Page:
Mood and the Net

Mood and the Net

The Internet contains a seemingly infinite number of interesting sites. It is often a source of enjoyment and acquisition of knowledge. However, because there is often little or no supervision in this environment, it is sometimes difficult to know when positive activity could become dangerous and cause damage.

A lot has been said about children surfing the web and how they can be exposed to sexual, malicious, and violent content. What hasn’t been known so far is the link between adolescent depression and the internet.

Adolescent depression involves persistent sadness, discouragement, loss of self-worth, and loss of interest in usual activities.

A study was recently published in the New York Times linking teenage depression with the internet.
The study was conducted in a high-school in Guangzhou, China, and involved adolescents between the ages of 13 and 18. The research relied on self-rating scales to assess anxiety and depression, along with an addiction test that asked questions like” How often do you feel depressed, moody or nervous when you are offline, which goes away once you are back on line?”
Of the 1,041 respondents, 94 percent were classified as normal internet users and 6 percent as moderately pathological or at severe risk for addiction.

The students at the start of the study were all free of anxiety and depression. The study found that, after nine months, no significant relationship between pathological use of the internet and anxiety was observed.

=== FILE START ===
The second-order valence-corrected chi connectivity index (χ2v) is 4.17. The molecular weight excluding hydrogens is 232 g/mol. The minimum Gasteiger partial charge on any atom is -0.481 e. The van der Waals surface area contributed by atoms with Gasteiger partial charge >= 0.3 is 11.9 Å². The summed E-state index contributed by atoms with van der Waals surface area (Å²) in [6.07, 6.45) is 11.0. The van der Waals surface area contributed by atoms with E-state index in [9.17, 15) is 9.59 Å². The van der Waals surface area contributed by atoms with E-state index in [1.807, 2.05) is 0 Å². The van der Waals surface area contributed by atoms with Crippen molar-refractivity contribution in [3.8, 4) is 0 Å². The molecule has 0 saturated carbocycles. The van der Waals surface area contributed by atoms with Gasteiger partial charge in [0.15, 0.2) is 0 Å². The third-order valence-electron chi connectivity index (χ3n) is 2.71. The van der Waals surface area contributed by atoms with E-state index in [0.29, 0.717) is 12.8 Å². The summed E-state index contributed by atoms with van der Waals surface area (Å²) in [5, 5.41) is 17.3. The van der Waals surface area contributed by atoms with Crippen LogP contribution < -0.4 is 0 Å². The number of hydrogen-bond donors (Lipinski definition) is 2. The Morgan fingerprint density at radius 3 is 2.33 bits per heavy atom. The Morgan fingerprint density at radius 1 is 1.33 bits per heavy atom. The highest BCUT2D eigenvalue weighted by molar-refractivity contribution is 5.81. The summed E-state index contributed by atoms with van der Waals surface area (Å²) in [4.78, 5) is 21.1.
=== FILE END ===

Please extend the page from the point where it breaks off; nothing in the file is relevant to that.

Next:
However, the relative risk of depression for those teenagers who used the internet pathologically was about two and a half times that of those who did not pathologically use the internet.

After nine months, 87 teenagers, or 8.4 percent developed mild to severe depression.
The pathological users went days or weeks without getting enough sleep (which of itself can contribute to depression) and tended to react intensely to the on line game world.
Failing in the world of on line game playing felt as real to these teenagers as failing in other parts of their lives.

The lesson to be learned from this study is that adolescents should be limited as to the amount of time they spend using the internet playing games. Young people who are initially free of mental health problems but use the web pathologically could develop depression as a consequence.